Bromsgrove Leisure Centre.

Sustainable Energy For The Leisure Industry – Part 2

In part 1 we discussed the importance of understanding how hot water, heating and power demands can be cost-effectively brought into balance, and why hybrid systems are key to achieving long-term sustainability…

As well as being able to be cost-effectively controlled, a hybrid system can also be optimised for CO₂ emissions by selecting the optimal (ecological) heat generator whenever possible via an energy management system incorporating smart metering. Should the building envelope subsequently be renovated, the required heating load will decrease further, and the existing gas boiler can take on less of the annual heating work and eventually could even be retired.

Depending on a building’s demand, we can also make a strong case for combined heat and power (CHP) where the CHP generates onsite electricity from a gas-powered engine, efficiently recovering heat from the process. Such an approach will still offer some carbon savings, definitely cost savings and, if that CHP is a low nitrogen oxides (NOₓ) micro appliance (m-CHP) when compared to the boiler, then we also have NOₓ saving. At worst, such a system is going to be carbon neutral but crucially low NOₓ which is increasingly a requirement for consultants and specifiers to pass building planning.

m-CHP also benefits from inclusion in the new SEG legislation so excess generated electricity can be sold to offset the CAPEX. The addition of m-CHP does require a certain level of oversight, so it is important to factor in the costs of regularly monitoring, managing and maintaining the system to ensure long term guaranteed efficiencies and relatively rapid ROI. As a result, compact micro-CHP systems have proven to be an extremely popular option across the leisure industry.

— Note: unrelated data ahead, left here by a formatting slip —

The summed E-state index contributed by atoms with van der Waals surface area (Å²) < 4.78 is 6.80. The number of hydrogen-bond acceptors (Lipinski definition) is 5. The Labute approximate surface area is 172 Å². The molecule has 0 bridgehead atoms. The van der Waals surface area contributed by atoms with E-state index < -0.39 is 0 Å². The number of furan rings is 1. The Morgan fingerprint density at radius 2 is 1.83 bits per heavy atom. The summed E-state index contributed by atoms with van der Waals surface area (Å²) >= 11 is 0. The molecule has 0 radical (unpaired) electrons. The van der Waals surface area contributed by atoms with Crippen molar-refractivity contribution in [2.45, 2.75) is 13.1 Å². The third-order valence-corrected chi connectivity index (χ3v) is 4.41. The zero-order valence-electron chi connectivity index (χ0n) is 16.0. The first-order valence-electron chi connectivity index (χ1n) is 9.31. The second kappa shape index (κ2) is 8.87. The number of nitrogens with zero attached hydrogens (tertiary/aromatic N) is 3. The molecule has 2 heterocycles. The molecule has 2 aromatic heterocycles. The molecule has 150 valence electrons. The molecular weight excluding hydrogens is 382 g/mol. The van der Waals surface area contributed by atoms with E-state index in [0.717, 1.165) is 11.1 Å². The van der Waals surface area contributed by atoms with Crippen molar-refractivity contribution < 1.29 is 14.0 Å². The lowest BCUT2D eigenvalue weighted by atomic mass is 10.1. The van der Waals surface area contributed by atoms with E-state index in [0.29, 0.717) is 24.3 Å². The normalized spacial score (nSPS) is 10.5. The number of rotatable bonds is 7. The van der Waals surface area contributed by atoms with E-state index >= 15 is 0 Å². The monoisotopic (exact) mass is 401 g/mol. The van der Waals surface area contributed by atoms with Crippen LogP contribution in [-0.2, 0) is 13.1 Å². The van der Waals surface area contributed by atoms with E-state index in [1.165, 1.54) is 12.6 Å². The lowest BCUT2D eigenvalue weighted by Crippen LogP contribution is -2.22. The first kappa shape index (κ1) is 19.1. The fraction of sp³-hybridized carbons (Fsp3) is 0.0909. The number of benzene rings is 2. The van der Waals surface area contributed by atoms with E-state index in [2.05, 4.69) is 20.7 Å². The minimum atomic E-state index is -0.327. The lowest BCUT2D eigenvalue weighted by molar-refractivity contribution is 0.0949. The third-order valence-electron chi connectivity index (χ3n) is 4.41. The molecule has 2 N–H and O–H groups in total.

Adveco recently supplied Travelodge’s flagship 395-room London City hotel with a system that features an Adveco TOTEM T25 m-CHP unit. With continual background electrical power use and large domestic hot water (DHW) demand, Travelodge committed to a system based on micro-combined heat and power (m-CHP) which, when compared to conventional hot water solutions, attains substantial improvements in energy efficiency and reduced emissions.

Beautifully designed and fitted boiler room with mCHP, calorifiers etc.

The m-CHP pre-heats the system water via an MSS buffer vessel, which feeds six stainless steel calorifiers supported by a 572 kW A.O. Smith Upsilon boiler cascade. These plant components, all supplied by Adveco were installed into a rooftop plant room and commissioned by Adveco’s in-house team of engineers. m-CHP proved the most practical and cost-effective method for Travelodge to satisfy Part L of the Building Regulations, aiding its demand for sustainable and energy-efficient building design. And, with Totem’s NOₓ emissions at less than 10 mg/kWh, Travelodge is able to significantly reduce the building’s emissions of NOₓ, a potentially deadly polluting gas that is increasingly driving decision making for consultants dealing with projects located in highly urbanised areas.

Recently highlighted for its sustainability in industry awards, Adveco’s m-CHP application was also used by Bromsgrove Sport and Leisure Centre. Operated by Everyone Active, this was part of a large new build project designed to meet strict building and environmental standards. The new £10.3m facility providing a range of services to the local community including two swimming pools, sports hall and climbing wall, a 100-station gym, a fully-featured spa, and a café. With the pools and associated year-round heat demand, the leisure centre required a high-performance heating system.

To achieve the high level of energy efficiency to serve the building’s heating system required a 25kWe, 57kWTh TOTEM T25 -CHP appliance, as well as a bespoke 3000-litre buffer vessel, controls and ancillaries. Adveco additionally supplied two A.O. Smith BFC120 condensing water heaters to serve the domestic hot water supply to the leisure centre.

Since commissioning in early 2018, the TOTEM T25 at Bromsgrove Leisure Centre achieves 7,000 operational hours a year for an annual saving of as much as £10,000.  By producing both electricity and heat from the same supply of input fuel, the associated net reduction in carbon emissions has been more than 65,000 kg per year.